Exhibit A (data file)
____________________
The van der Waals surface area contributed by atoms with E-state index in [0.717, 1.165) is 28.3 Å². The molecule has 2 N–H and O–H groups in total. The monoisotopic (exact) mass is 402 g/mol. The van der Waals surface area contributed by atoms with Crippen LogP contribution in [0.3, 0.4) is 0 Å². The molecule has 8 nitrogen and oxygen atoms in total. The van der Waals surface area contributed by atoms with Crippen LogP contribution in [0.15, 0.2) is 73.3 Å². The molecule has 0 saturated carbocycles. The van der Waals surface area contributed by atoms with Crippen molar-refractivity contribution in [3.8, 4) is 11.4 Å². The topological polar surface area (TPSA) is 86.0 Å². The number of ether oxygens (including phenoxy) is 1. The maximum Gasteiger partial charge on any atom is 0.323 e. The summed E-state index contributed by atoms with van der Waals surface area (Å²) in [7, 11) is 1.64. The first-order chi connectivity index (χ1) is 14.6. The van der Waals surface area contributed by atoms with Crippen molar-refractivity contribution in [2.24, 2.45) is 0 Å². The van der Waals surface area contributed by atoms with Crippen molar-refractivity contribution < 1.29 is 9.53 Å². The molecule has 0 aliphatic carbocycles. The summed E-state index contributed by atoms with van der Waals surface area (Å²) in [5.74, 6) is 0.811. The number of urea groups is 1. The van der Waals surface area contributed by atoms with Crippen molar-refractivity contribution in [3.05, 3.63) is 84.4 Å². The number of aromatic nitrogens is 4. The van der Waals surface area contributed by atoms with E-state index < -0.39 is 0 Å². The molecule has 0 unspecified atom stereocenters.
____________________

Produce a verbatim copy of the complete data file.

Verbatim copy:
The van der Waals surface area contributed by atoms with E-state index in [0.717, 1.165) is 28.3 Å². The molecule has 2 N–H and O–H groups in total. The monoisotopic (exact) mass is 402 g/mol. The van der Waals surface area contributed by atoms with Crippen LogP contribution in [0.3, 0.4) is 0 Å². The molecule has 8 nitrogen and oxygen atoms in total. The van der Waals surface area contributed by atoms with Crippen LogP contribution in [0.15, 0.2) is 73.3 Å². The molecule has 0 saturated carbocycles. The van der Waals surface area contributed by atoms with Crippen molar-refractivity contribution in [3.8, 4) is 11.4 Å². The topological polar surface area (TPSA) is 86.0 Å². The number of ether oxygens (including phenoxy) is 1. The maximum Gasteiger partial charge on any atom is 0.323 e. The summed E-state index contributed by atoms with van der Waals surface area (Å²) in [7, 11) is 1.64. The first-order chi connectivity index (χ1) is 14.6. The van der Waals surface area contributed by atoms with Crippen molar-refractivity contribution in [2.24, 2.45) is 0 Å². The van der Waals surface area contributed by atoms with Crippen molar-refractivity contribution < 1.29 is 9.53 Å². The molecule has 0 aliphatic carbocycles. The summed E-state index contributed by atoms with van der Waals surface area (Å²) in [5.74, 6) is 0.811. The number of urea groups is 1. The van der Waals surface area contributed by atoms with Crippen molar-refractivity contribution in [3.05, 3.63) is 84.4 Å². The number of aromatic nitrogens is 4. The van der Waals surface area contributed by atoms with E-state index < -0.39 is 0 Å². The molecule has 0 unspecified atom stereocenters.